He makes the case that, if they are not already, startup founders should reconsider their reticence to working in foreign-language markets. “The English speaking market is becoming crammed with so many viable choices that breaking through requires tremendous effort.” This is true, and we’ve already noted that most global growth today is coming from overseas markets, with Arabic being the fastest-growing language on the Internet.
The most obvious answer is summed up by Blazej’s observation: “Maybe it just doesn’t come to mind.”
Such a mental barrier is perceptual. Startups operating on “lean” and “agile” principles often cannot (or refuse to) perceive anything outside of very, very narrow initial goals and deliverables (the “minimum viable product”) for an initial use case or target market. Scope creep is anathema. Many startups are so ingrained in their own experiences, and hyper-focused on their teflon-coated culture that they do not for a moment try to think outside the box they’ve painted for themselves.
This is not universally true. Adobe has for years championed the idea that software can be agile and localized. “Lean localization” and “agile marketing” have also been facilitated by continuous online translation platforms, such as LingoHub or Transifex.
Yet perceptions and opinions, once set, are hard to shift. Even if it is shown that the most successful U.S.-based unicorns on the Internet are rendered in 20, 30 or more languages. Even if cost really isn’t a barrier. As Blazej quips, “Since a startup’s app is usually solving a single problem, its translation will cost less than hosting a pizza day in the office, and additional updates or consistency checks will only get cheaper as time passes by.” While some content-heavy apps may run contrariwise to this observation, the “pizza day” cost rule will hold for many startups. So it’s not cost. It’s philosophy.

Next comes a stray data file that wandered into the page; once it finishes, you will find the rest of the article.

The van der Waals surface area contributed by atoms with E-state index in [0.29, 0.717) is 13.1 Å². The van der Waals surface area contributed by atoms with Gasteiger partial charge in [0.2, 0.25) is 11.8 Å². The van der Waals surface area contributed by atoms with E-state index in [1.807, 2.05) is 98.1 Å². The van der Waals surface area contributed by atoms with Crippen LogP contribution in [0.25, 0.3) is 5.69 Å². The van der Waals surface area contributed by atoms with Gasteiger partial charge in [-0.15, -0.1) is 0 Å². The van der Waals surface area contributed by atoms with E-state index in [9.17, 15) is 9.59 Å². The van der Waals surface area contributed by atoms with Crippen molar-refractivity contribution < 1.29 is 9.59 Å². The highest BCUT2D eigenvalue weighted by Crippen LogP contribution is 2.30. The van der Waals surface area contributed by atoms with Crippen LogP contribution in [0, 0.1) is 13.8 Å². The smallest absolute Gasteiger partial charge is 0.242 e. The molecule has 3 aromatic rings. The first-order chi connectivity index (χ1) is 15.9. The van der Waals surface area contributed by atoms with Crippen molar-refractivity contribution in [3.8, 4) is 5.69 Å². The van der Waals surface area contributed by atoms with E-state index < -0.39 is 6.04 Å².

This philosophical difference of whether to even consider localization has been described over the past decade by Common Sense Advisory’s Localization Maturity Model. At the negative end of the spectrum are organizational culture factors that engender antipathy or even hostility towards localization. There needs to be a neutral or positive inflection point — described in lean startup methodology as a “pivot” — at which resistance to localization shifts to acknowledgement of the need, which then leads to actualization of a plan, and, from that, the requisite tools and processes to fully integrate and automate it into corporate culture.
What are your thoughts on Blazej’s article? Are you at a startup? At which stage do you find yourself: considering localization, at a pivot point, currently a work-in-progress, or encountering barriers to move ahead with your plans? Send your war stories and strategies to us at [email protected], and let us know how we can help!